• @reuns $Frac(R)$ hasn't been introduced yet. – user193319 Nov 19 '17 at 22:01
• There is somewhat of a typo in the statement of (c). For instance, $2$ and $-2$ are distinct primes of $\mathbb{Z}$, but $(2)(-2) = (4)$ and $(2) \cap (-2) = (2) = (-2)$. Probably what they mean to say is that the $p_i$ are non-associate primes. – André 3000 Nov 19 '17 at 22:01
• PID assume integral domain. $(a) = \{ av, v \in R\}$. For $a \ne 0$ the multiplication by $a$ is injective so recovering $v$ from $av$ is of course allowed. In other words, the fraction field is introduced automatically. Showing $I \subset \mathfrak{a} \implies I = \mathfrak{a} \mathfrak{b}$ is the main step to factorize ideals in products of prime ideals. – reuns Nov 19 '17 at 22:14

## 1 Answer

In fact, the inclusion $IJ \subseteq I \cap J$ is always true. Given ideals $I$ and $J$, an element of $IJ$ is of the form $x = a_1 b_1 + \cdots + a_t b_t$ for some $t \in \mathbb{Z}_{\geq 0}$ and $a_k \in I$ and $b_k \in J$. Since ideals are closed under arbitrary multiplication, then each term of the above sum is in both $I$ and $J$, and since ideals are closed under addition, then the sum is in $I$ and $J$, so $x \in I \cap J$.

Now, let's consider the reverse inclusion. For ease of notation, let's just consider two primary ideals $Q_1$ and $Q_2$. By part (b) we have $Q_1 = (p_1^m)$ and $Q_2 = (p_2^n)$ for some primes $p_1, p_2$ and, as per my comment, assume $p_1$ and $p_2$ are non-associate. Given $x \in Q_1 \cap Q_2$, then $x = p_1^m a$ and $x = p_2^n b$ for some $a,b \in R$. Then $p_1 \mid p_2^nb$, so $p_1 \mid p_2^n$ or $p_1 \mid b$. If $p_1 \mid p_2^n$, then by repeated using the fact that $p_1$ is prime we find that $p_1 \mid p_2$. Then $p_2 = p_1 c$ for some $c \in R$. But since primes are irreducible, then $c$ must be a unit, which contradicts that $p_1$ and $p_2$ are non-associate. Thus $p_1 \mid b$, so $b = p_1 b_1$ for some $b_1 \in R$.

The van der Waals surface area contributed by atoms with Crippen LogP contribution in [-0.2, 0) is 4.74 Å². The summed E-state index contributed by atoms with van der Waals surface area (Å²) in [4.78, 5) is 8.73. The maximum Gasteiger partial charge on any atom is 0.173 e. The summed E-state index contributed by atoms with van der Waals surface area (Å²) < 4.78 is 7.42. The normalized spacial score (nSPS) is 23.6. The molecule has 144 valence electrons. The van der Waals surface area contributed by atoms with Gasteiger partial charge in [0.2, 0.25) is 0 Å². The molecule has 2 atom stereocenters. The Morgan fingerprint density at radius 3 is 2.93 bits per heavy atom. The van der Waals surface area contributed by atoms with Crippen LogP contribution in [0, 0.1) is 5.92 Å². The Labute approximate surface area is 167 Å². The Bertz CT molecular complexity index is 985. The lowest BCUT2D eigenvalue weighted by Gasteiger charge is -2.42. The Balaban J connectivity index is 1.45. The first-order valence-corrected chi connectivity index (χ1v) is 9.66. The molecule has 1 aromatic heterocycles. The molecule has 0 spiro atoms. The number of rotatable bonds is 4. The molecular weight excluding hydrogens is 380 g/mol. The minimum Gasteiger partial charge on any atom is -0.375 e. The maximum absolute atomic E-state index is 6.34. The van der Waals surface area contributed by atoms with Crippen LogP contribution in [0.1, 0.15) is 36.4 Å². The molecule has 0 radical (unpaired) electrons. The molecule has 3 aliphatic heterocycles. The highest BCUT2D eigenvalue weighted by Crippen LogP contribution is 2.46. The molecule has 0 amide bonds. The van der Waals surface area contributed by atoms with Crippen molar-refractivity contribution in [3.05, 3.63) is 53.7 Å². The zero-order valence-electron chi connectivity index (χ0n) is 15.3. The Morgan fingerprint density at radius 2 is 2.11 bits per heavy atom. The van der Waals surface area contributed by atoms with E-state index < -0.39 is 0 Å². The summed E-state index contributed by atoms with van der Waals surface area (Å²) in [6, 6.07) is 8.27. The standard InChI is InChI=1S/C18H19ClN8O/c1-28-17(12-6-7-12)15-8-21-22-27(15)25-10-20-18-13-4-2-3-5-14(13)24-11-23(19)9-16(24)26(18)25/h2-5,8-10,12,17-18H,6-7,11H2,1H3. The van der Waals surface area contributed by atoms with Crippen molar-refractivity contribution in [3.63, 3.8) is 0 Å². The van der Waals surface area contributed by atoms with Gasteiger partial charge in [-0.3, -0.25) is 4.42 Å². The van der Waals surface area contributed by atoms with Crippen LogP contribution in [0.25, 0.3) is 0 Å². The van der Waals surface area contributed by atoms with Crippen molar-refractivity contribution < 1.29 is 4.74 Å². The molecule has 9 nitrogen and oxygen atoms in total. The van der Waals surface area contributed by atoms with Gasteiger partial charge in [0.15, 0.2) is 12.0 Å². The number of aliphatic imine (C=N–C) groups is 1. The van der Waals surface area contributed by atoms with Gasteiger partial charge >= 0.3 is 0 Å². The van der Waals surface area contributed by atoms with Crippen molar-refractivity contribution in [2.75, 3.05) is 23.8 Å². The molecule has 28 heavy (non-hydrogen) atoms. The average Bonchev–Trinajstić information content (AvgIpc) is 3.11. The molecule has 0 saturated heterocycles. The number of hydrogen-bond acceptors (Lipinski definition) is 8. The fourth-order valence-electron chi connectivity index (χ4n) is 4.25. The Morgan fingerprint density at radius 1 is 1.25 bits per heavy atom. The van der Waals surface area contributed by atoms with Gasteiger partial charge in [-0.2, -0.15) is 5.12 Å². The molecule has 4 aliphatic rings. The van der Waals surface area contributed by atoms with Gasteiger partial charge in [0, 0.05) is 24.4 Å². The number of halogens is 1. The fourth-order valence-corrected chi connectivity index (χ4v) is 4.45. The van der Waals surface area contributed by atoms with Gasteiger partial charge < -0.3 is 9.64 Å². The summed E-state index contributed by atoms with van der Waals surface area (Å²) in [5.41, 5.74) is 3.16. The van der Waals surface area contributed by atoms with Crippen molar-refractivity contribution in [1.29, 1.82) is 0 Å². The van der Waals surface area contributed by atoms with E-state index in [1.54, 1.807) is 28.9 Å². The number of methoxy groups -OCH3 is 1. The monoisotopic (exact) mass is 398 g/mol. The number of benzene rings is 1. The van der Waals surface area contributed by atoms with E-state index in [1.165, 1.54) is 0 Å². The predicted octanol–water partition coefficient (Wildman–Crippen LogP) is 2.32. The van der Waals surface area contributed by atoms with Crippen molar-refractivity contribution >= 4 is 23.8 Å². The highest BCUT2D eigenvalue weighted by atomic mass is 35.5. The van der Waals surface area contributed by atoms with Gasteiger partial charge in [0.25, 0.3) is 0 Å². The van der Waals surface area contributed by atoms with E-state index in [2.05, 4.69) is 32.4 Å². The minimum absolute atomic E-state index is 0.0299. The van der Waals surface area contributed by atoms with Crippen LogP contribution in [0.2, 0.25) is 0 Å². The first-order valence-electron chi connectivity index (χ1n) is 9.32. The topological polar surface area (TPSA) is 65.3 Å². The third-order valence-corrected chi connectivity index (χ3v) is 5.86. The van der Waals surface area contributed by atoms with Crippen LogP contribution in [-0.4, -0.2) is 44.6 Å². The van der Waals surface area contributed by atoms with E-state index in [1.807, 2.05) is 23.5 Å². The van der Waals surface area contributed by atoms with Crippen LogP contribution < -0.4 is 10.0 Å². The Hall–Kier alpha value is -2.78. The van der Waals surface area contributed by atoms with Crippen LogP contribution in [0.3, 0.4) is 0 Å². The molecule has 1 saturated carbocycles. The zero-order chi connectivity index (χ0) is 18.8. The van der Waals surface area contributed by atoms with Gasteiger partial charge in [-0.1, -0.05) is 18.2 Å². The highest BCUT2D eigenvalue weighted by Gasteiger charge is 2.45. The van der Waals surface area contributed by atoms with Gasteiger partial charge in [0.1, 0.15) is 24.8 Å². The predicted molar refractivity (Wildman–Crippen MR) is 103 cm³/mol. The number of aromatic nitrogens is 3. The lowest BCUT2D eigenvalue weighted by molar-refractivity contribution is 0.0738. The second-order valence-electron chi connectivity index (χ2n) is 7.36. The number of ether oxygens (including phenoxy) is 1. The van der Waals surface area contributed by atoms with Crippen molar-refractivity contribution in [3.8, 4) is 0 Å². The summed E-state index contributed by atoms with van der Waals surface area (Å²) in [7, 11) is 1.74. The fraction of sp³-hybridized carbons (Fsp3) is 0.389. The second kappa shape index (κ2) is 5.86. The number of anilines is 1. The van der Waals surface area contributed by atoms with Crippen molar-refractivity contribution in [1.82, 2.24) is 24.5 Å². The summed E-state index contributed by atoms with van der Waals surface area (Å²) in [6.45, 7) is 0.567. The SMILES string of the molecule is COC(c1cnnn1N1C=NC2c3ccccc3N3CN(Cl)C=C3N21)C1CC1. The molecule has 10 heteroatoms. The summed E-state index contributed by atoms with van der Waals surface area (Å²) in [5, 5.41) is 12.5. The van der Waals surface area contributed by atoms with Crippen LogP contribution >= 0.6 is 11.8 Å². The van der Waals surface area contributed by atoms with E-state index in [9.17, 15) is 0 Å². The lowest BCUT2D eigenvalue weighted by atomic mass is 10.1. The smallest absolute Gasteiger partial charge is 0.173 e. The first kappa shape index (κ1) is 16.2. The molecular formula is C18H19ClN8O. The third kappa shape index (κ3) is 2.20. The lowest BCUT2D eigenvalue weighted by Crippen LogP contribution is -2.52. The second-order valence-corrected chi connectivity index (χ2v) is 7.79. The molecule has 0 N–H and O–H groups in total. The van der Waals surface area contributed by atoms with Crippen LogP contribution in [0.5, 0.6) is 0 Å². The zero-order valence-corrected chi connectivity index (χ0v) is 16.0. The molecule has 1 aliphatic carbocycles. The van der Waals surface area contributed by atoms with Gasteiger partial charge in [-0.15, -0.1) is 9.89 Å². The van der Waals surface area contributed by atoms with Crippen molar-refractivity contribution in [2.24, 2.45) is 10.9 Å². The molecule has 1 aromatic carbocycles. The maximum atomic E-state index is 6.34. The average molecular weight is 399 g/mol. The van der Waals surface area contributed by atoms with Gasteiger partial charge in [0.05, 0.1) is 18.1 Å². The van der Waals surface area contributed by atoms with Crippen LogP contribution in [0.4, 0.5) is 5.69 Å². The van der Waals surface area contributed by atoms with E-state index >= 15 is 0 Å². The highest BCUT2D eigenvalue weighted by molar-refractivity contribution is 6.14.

Now we have $$p_1^m a = x = p_2^n b = p_2^n p_1 b_1 \, .$$ Since $R$ is a domain, then we cancel the factor of $p_1$, which yields $p_1^{m-1} a = p_2^n b_1$. Repeating the same argument as above (or by induction, if you want to be rigorous), then $p_1 \mid b_1$ so $p_1^2 \mid b$, and so on and so forth until we get $p_1^m \mid b$. Then $b = p_1^m b_m$ for some $b_m \in R$, so $$x = p_2^n b = p_2^n p_1^m b_m \in (p_1^m)(p_2^n) = Q_1 Q_2 \, .$$

We can use the above in the induction step to prove this result for any finite number of primary ideals. I'll leave the details to you.

Suppose we know the result for $k$ primary ideals. Then \begin{align*} Q_1 \cap \cdots \cap Q_k \cap Q_{k+1} &= (Q_1 \cap \cdots \cap Q_k) \cap Q_{k+1} = (Q_1 \cdots Q_k) \cap Q_{k+1} \, . \end{align*} Given $x \in \bigcap_{i=1}^{k+1} Q_i = (Q_1 \cdots Q_k) \cap Q_{k+1}$, then $$x = p_1^{n_1} \cdots p_k^{n_k} a \qquad \text{and } \qquad x = p_{k+1}^{n_{k+1}} b$$ for some $a,b \in R$. You can use the same proof as above to show that $p_{k+1}^{n_{k+1}} \mid a$ which will finish the induction.